Messenger RNA (mRNA) is the way that our body encodes information to synthesize a protein. Research into using mRNA for vaccination goes back to the 1990s, demonstrating that liposome-encapsulated RNA could stimulate T-cells in vivo and elicit an immune response against a pathogen. A breakthrough occurred in 2005 when Karikó and Weissman published their paper that used modified nucleosides to get mRNA inside cells. With the COVID-19 pandemic, research has been accelerated, resulting in successful mRNA vaccines approved for use by the FDA, paving the way to change the future of medicine.
How do traditional vaccines work?
Traditional vaccines involve manufacturing antigens that are on a weakened or harmless form of the virus. These antigens are created outside the body and injected into your arm. Once the antigens are present, your immune system will begin making antibodies to break down the antigens, similar to what happens with natural infections. You will then gain immunity to future infections.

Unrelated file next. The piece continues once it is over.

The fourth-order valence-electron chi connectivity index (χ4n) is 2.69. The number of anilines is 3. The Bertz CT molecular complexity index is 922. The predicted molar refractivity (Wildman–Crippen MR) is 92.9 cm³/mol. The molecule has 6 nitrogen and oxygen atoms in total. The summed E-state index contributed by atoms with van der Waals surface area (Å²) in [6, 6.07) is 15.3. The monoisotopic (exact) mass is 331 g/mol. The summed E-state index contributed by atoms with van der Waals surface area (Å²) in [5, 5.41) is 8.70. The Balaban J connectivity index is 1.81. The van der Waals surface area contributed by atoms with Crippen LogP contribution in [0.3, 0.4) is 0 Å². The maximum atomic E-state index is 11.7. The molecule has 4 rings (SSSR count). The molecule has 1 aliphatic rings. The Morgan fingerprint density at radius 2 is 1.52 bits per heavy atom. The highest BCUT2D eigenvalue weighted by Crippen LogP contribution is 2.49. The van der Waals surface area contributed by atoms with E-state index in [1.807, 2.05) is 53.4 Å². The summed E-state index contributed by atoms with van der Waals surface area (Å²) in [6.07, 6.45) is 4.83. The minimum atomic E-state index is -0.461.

How do mRNA vaccines work?
The main difference with an mRNA vaccine is the antigens used to trigger the immune response are produced within the body. An mRNA vaccine will have a synthetically created mRNA fragment that contains information for the immune cells of your body to make antigens. Once the antigens are produced, your body’s immune system recognizes it as a foreign entity and begins an immune response. From here, the process is much like traditional vaccines, with your immune system producing antibodies and gaining immunity. The mRNA fragment is also temporary and will be destroyed by your immune system.
Applications beyond the COVID-19 Vaccine
Before the coronavirus pandemic, mRNA research was underway for influenza, herpes, and HIV vaccines. The use of mRNA can also go beyond vaccines. Research is currently being done using mRNA as a safer and more cost-effective method for gene therapy to treat illnesses such as sickle cell disease. mRNA would be used to deliver a healthy copy of a broken gene that the body can use to create proteins. mRNA has also shown potential in cancer therapy through the delivery of tumour antigen information.
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